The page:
How to Change a Tap Washer in 9 Easy Steps
If you’ve never fixed a leaking tap, don’t worry, you’re not alone, and it’s much easier than you might first think. A leaking tap can cause a lot of problems if not fixed quickly, including potentially damaging your home, wasting water and causing your water bill to skyrocket. The good news is that changing a washer in a tap is all that is required in most cases to stop a tap form leaking.
If you’re unsure what a tap washer is, it’s the small disc that sits inside the tap that creates a seal to stop the water leaking. They can break down and wear out over time, but they are straightforward to replace. All you need to do once you have the old washer is go for a quick trip to the hardware store and show someone who will replace it with a new one of the correct size. But before you do this, here are a few steps on how to get to that stage first!
Table of Contents:
- Step 1: Turn off the water at the main
- Step 2: Have your tool kit ready
- Step 3: Turn on the tap to drain the pipes
- Step 4: Loosen the tap head
- Step 5: Take off the tap head and handle
- Step 6: Buy a new washer
- Step 7: Replace the washer
- Step 8: Test the water flow
- Step 9: Congratulate yourself
Step 1: Turn off the water at the main
Locate where your main water meter is and switch it off. Most houses have it out the front of the house where the water meter is. You don’t want to mess with pipes and still have your water on.
Step 2: Have your tool kit ready
If you don’t have a basic toolkit, it’s time to get one. For this job, you’ll need a few of the basics like spanners, pliers, screwdrivers, and a rag. If your tap is outside you can let it run to the ground but if it’s inside, grab a bucket or some old towels to mop up the excess water.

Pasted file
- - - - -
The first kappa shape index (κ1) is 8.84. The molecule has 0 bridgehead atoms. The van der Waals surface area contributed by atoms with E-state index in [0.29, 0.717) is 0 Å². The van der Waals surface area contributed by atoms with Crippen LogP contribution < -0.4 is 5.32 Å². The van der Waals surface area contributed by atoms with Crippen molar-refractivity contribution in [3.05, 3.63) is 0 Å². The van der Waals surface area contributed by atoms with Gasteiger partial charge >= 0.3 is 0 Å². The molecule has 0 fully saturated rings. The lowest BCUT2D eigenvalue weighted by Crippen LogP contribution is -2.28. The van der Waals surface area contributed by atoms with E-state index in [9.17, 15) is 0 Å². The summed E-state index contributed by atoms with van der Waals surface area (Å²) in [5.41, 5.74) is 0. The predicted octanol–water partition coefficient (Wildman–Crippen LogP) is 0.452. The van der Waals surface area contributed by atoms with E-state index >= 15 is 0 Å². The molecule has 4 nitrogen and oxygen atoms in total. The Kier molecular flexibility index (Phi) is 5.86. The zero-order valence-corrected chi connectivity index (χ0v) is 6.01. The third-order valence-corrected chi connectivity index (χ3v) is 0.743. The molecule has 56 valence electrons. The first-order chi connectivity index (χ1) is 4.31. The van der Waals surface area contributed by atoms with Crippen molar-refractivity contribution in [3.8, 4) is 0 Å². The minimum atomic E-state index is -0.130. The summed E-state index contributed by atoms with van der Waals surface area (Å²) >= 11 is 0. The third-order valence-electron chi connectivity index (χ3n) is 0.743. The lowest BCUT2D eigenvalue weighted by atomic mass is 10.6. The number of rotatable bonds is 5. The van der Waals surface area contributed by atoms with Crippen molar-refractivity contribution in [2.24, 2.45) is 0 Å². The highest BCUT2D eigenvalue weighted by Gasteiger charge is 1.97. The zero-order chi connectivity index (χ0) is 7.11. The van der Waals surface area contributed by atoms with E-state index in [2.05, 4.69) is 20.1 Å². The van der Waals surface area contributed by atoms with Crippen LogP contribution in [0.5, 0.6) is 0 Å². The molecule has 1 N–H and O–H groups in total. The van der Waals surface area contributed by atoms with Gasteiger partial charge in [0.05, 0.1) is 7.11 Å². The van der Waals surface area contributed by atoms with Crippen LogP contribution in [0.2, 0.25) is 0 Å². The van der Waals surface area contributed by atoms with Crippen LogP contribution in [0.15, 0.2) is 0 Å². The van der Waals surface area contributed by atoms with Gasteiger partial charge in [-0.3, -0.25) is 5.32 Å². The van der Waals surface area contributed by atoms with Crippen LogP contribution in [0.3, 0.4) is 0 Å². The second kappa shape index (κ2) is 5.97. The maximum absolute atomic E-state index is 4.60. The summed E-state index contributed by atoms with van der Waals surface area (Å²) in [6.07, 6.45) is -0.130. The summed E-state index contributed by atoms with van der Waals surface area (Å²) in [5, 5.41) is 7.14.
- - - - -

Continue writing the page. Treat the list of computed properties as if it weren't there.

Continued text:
Step 3: Turn on the tap to drain the pipes
Once the main water is turned off, you’ll still have quite a bit of water in the pipes, and you’ll want to drain this out completely. If you tap is outside, let it drain onto the ground or catch it in a bucket to reuse on plants. If you’re inside let it flow through the sink till there are no drips left. The water should stop pretty quickly if your main has been turned off successfully.
Step 4: Loosen the tap head
Different taps will have different heads. If it’s a traditional outside tap, you’ll need to remove the spindle from the tap. This will require a spanner in most cases. If it’s wedged on hard, try using a spanner on the spindle head and one on the base to stop it moving. And loosen the spindle enough to take the head of the tap off. If it’s an inside tap, the tap might have a button that says ‘hot’ or ‘cold’ which will pop off with a screwdriver.
If you’ve got more modern-style tap, it may not even have washers inside as these are washerless, but it’s rare these will leak like older taps. These may have ball valves or ceramic discs. These usually have pivoting handles that control the water and will have an ‘O-ring’ that needs replacing rather than a washer.
Step 5: Take off the tap head and handle
Now you can take off the tap handle and head of the tap so you can have a good look inside the body of the tap. There will be a plastic of brass jumper value inside and inside this will be the washer. The washer may put straight out, or you might need tweezers to remove it.
Step 6: Buy A New Washer
Now you have the old washer; it’s time to take it to your hardware store and match a new one that is the correct size for your tap. If your jumper valve is undamaged, you’ll get away with just buying a new washer. Make sure you take the parts to the hardware store so they can help you buy the right parts if you’re not quite sure what to replace with.
Step 7: Replace the washer
Once back home, replace the new washer and put the jumper value back in place. Screw the tap bonnet or spindle back on and tighten it with a spanner.
Step 8: Test The Water Flow
Once you’ve tightened the tap completely make sure the tap is turned to the off position. Then turn the water back on at the main source. Once the main is back on, test the tap when it’s turned on and off a few times. There shouldn’t now be any leaks or drips.
Step 9: Congratulate yourself
If there are now no drips in the tap, you’ve done a great job, and you’ve successfully changed your tap washer.
However, if you’ve still got a leak or some drips, don’t despair! Give our friendly team at DCM plumbing a call straight away, and we will have one of our expert plumbers to your home to complete your job.
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